The one-page proposal released by the White House this week would allow as many as 1.8 million young immigrants to become citizens, while also calling for $25 billion in spending on a border wall and security as well as sharply restricting family-based immigration and eliminating a visa lottery system.
“This plan flies in the face of what most Americans believe,” Schumer said on Twitter. While Trump “finally acknowledged that the Dreamers should be allowed to stay here and become citizens, he uses them as a tool to tear apart our legal immigration system and adopt the wish list that anti-immigration hardliners have advocated for for years.”
A DACA amnesty straight up in exchange for the wall would have been an interesting offer, although even there border hawks would have pointed to a recurring problem in would-be immigration deals. The left gets what it wants immediately and its gains realistically can’t be undone, whereas the right is stuck waiting for its payoff and remains at the mercy of changing political winds in the meantime. You’d never see a “wall for DACA” deal in which DACA recipients are made to wait to receive their legal status until after the wall is built. It wouldn’t be fair to them to leave them in limbo, Democrats would say, and many Republicans would agree. Which is not a problem *if* you believe a Democratic-run government circa 2021 would keep up its end of the bargain and complete the wall even though they’d have the legislative power to stop construction.
Does anyone on the right trust President Elizabeth Warren or President Kamala Harris to do that?
Even so, the “wall for DACA” deal might be worth doing from a Republican perspective because it’s quite possible Democrats *won’t* dominate government anytime soon. Incumbent presidents are hard to beat, even when they’re unpopular. Two terms of Trump are a real possibility, in which case the GOP would have seven years to make progress on the southern border before Democrats can force a change. Schumer might have gone for that bargain, even knowing that Trump might be there until 2025 to see the wall to completion, since it likely won’t be a major deterrent to illegal immigration anyway.
The “problem” with Trump’s offer yesterday wasn’t the wall component, it was the rollback of chain migration, which is an absolute dealbreaker for the left. Legalizing upwards of two million illegals who are already here is nice but there’s a much larger universe of foreigners out there for them to import. They’re not going to trade 10 million would-be constituents in the future for two million illegals who are destined to be legalized sooner or later anyway given the breadth of popular support for doing so. Which is amazing, because as Mark Krikorian points out, Trump’s offer on chain migration was itself exceedingly generous to the left:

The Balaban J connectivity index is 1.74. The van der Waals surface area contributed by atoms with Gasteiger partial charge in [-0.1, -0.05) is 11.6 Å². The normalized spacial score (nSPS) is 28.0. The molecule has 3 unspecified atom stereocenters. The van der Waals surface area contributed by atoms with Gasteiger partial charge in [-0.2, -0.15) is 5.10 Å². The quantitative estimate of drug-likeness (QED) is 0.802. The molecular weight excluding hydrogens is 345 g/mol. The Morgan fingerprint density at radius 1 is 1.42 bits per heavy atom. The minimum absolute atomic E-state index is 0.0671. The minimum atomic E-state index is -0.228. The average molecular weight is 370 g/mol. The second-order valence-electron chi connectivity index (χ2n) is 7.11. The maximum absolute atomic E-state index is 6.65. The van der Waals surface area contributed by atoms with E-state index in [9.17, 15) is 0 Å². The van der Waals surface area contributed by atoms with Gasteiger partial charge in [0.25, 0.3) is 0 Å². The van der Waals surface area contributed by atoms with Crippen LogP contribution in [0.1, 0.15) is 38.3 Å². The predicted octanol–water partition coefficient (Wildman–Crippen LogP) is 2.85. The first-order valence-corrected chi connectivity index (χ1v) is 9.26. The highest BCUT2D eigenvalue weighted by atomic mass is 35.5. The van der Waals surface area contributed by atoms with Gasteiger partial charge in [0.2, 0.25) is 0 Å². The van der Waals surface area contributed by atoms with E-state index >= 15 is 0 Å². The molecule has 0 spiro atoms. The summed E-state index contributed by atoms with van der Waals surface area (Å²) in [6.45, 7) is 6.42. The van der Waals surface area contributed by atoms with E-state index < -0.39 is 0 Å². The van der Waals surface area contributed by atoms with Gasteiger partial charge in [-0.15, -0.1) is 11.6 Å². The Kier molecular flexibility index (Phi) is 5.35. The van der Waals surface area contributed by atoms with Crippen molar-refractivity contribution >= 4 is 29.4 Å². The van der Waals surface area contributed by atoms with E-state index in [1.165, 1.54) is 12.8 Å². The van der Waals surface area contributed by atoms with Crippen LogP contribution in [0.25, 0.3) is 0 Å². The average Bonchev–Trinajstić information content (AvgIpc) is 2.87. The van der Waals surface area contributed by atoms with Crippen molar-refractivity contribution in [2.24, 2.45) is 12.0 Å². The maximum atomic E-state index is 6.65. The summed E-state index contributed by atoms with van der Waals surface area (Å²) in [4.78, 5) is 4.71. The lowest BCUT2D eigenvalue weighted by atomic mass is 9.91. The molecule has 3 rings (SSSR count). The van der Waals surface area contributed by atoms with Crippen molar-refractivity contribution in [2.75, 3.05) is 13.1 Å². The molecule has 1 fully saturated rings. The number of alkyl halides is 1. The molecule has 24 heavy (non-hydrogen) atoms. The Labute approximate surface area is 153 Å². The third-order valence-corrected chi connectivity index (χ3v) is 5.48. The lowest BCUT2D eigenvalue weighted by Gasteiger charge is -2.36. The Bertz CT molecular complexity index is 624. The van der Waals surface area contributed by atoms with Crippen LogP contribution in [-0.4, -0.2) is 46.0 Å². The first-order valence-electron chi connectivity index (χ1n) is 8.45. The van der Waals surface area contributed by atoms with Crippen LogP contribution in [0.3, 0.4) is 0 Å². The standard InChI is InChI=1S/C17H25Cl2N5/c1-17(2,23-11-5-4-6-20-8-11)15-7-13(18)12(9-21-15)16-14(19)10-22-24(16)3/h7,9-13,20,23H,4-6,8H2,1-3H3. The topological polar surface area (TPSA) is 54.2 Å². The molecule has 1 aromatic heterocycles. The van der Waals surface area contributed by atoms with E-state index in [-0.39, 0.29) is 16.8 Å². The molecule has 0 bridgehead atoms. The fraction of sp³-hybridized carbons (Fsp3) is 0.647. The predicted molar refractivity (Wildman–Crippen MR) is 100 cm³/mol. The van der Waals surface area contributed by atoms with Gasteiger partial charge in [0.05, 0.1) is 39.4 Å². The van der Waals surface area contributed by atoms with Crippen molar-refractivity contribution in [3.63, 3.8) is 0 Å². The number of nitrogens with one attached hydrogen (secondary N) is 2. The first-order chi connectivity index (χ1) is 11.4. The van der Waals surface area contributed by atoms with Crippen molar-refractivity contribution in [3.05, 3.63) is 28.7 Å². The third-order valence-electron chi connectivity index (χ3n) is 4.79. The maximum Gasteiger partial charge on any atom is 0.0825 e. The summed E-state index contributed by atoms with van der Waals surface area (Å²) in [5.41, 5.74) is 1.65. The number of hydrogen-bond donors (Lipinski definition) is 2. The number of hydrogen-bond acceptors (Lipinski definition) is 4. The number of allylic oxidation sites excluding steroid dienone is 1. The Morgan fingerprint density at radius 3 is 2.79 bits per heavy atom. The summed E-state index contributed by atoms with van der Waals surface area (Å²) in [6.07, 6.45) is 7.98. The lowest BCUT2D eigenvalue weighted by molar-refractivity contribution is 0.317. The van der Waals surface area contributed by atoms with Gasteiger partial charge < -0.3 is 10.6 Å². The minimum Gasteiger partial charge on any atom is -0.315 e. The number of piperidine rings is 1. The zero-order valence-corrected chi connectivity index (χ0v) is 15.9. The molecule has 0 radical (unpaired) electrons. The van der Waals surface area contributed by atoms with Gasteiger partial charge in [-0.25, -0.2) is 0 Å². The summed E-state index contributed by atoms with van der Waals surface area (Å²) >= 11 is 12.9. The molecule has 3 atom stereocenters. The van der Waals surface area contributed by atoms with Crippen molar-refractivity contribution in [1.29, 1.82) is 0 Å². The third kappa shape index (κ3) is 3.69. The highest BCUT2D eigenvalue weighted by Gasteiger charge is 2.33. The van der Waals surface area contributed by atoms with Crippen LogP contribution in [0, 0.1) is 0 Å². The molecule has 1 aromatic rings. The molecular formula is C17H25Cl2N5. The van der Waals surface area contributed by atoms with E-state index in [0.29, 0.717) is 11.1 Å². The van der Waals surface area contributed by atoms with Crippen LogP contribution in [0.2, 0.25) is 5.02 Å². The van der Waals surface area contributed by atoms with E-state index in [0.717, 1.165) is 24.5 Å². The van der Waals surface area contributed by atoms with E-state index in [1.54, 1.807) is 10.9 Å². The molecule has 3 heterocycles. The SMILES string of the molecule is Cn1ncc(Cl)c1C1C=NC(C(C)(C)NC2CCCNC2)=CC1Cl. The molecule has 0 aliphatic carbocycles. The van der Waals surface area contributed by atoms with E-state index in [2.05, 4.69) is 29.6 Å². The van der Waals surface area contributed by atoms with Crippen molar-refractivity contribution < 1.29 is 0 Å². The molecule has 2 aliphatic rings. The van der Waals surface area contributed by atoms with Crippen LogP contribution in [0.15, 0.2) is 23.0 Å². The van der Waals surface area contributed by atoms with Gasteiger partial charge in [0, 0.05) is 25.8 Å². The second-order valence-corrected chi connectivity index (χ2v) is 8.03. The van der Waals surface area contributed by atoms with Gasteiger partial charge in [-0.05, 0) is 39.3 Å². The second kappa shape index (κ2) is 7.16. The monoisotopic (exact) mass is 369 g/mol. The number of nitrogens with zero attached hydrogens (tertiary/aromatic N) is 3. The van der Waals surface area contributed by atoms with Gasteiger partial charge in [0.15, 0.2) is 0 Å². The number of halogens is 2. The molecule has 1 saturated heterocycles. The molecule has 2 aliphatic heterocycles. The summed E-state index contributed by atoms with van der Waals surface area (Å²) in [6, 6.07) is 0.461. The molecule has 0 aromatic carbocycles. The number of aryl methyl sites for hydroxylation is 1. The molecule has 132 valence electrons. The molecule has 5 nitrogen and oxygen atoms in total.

The outline says that no new applications for the visa lottery and the chain-migration categories would be accepted, limiting family immigration to spouses and minor children. Great! But it also provides for the continuation of those categories (and reallocation of the lottery visas) until the admission of all 4 million people on the current chain-migration waiting lists. This is the same gimmick that was in the Hagel-Martinez amnesty bill in 2007 – and the estimate at the time was that it would take 17 years before all those people got their green cards. In other words, legal immigration would not actually be reduced until after President Kamala Harris’s successor took office…
But to wait almost two decades before there’s any reduction in legal admissions is absurd. First of all, if we’re going to amnesty close to 2 million illegal aliens (and maybe more, since past estimates have proven so woefully wrong), that needs to be offset by immediate reductions elsewhere. What’s more this would be yet another example of the other side getting what it wants up front, with promises of things we want in the future. As Popeye’s friend J. Wellington Wimpy might have said, “I will gladly reduce immigration on Tuesday for an amnesty today.”
Trump offered amnesty for the entire DACA class — not just people who enrolled in the program but anyone who was eligible — plus a verrrrrrrry long delay in imposing new limits on chain migration until everyone on line to enter the U.S. was safely through the gates, and still Schumer wouldn’t take it. Trump is chalking that up to petulance: